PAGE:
CHDV 40192 Seminar: The Family (SOCI 40192, GNSE 40192)

This seminar will focus on classic and current readings on the family, including the family as an institution, changes in family structure and function, new family forms, cohabitation, marriage, union dissolution, fertility, sexuality, working families, intergenerational relations, and family policy. We will discuss the readings for the week, with a focus on evaluating both the research and the ideas. Students will develop a research project on the family and prepare a paper outlining the project, providing a theoretical framework, background, hypotheses and approach. This might serve as the basis for a qualifying paper. (Waite, AUTUMN)

 

CHDV 40404 Computation and the Identification of Cultural Pattern (MAC 40404, MACS 20400, MAPS 40401, PSYC 40460)

Culture is increasingly becoming digital, making it more and more necessary for those in both academia and industry to use computational strategies to effectively identify, understand, and (in the case of industry) capitalize on emerging cultural patterns. In this course, students will explore interdisciplinary approaches for defining and mobilizing the concept of “culture” in their computational analyses, drawing on relevant literature from the fields of Anthropology, Psychology and Sociology. Additionally, they will receive hands-on experience applying computational approaches to identify and analyze a wide range of cultural patterns using the Python programming language. For instance, students will learn to identify emerging social movements using social media data, predict the next fashion trends, and even decipher ancient symbols using archaeological databases. (Clindaniel, AUTUMN)

 

CHDV 42402 Trial Research I

This course is taken in the Spring quarter of the first year, followed by part II in the Autumn quarter of the second year. The purpose of this seminar is to help students formulate and complete their trial research projects. (Raikhel, SPRING)

 

CHDV 42401 Trial Research II

Second course in required Trial Research Seminar sequence. This course is taken in the Autumn quarter of the second year. The purpose of this seminar is to help students formulate and complete their trial research projects. (Abdelhadi, AUTUMN)

 

CHDV 44300 Children and Youth Studies

This course is a reading intensive seminar. We will examine the social construction of childhood as a distinct stage in the life course, reflecting in particular on how understandings and experiences of childhood are both historically contingent and culturally specific. We will also consider how race, class, and gender shape children’s experiences, children’s socialization, and contemporary social problems involving children’s lives. We will engage with concepts, theories, and empirical research in the interdisciplinary field of childhood studies, with a particular focus on works in Sociology and Anthropology examining both Western and non-Western cases. As we read empirical works, we will focus not only on substantive findings but also use these studies to discuss different methodological approaches and challenges involved in conducting research with children. (Galli. WINTER)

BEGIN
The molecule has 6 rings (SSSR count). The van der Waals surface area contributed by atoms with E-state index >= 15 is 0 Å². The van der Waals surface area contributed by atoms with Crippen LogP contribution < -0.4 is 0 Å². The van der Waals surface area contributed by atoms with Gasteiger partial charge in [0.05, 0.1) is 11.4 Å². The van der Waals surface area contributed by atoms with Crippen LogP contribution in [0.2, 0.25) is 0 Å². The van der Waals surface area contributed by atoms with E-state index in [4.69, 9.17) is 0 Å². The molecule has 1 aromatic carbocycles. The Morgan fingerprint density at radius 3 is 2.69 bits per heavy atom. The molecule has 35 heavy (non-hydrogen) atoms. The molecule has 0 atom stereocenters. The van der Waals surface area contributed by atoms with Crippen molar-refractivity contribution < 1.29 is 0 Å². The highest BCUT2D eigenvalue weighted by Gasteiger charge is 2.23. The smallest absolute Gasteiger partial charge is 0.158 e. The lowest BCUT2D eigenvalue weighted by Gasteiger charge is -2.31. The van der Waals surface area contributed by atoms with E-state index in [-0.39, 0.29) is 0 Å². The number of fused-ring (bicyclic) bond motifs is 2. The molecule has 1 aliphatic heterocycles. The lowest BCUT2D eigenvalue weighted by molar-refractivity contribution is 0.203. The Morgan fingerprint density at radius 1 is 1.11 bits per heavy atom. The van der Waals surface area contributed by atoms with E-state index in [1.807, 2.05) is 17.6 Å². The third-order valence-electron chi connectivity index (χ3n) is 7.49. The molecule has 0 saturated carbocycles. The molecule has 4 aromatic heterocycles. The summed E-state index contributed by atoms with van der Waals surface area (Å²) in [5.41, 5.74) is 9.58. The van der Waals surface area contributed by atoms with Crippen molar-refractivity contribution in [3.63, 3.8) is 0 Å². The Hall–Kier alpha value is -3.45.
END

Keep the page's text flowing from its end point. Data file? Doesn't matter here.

CHDV 44500 Language and Environment

This is a graduate seminar that will explore the many ways that language influences and is influenced by the environment. Appropriate for those interested in the socio-cultural foundations of language and language-use, infrastructural dimensions of communication and interaction, and existence as semiotic. (Edwards, WINTER)

 

CHDV 45401 The Anthropology of Disability

What is disability as a category and experience and how do we study it conceptually and methodologically? Disability cuts across age, gender, class, caste, occupation, religion- or does it? In this course, we critically examine both the experiences of people with disabilities in a global context as well as the politics and processes of writing about such experiences. In the beginning of the course, we will develop a foundation from which to talk about local and global contexts as well as disability. We will consider issues of development, globalization, and transnationalism. We will ask whether disability is a universal category and we will consider how experiences of health, illness, disability, and debility vary. We will engage in “concept work” by analyzing the relationships between disability and impairment and we will critically evaluate the different models employed to think about disability. We will read both foundational disability studies texts and ethnographic work. (Friedner, WINTER)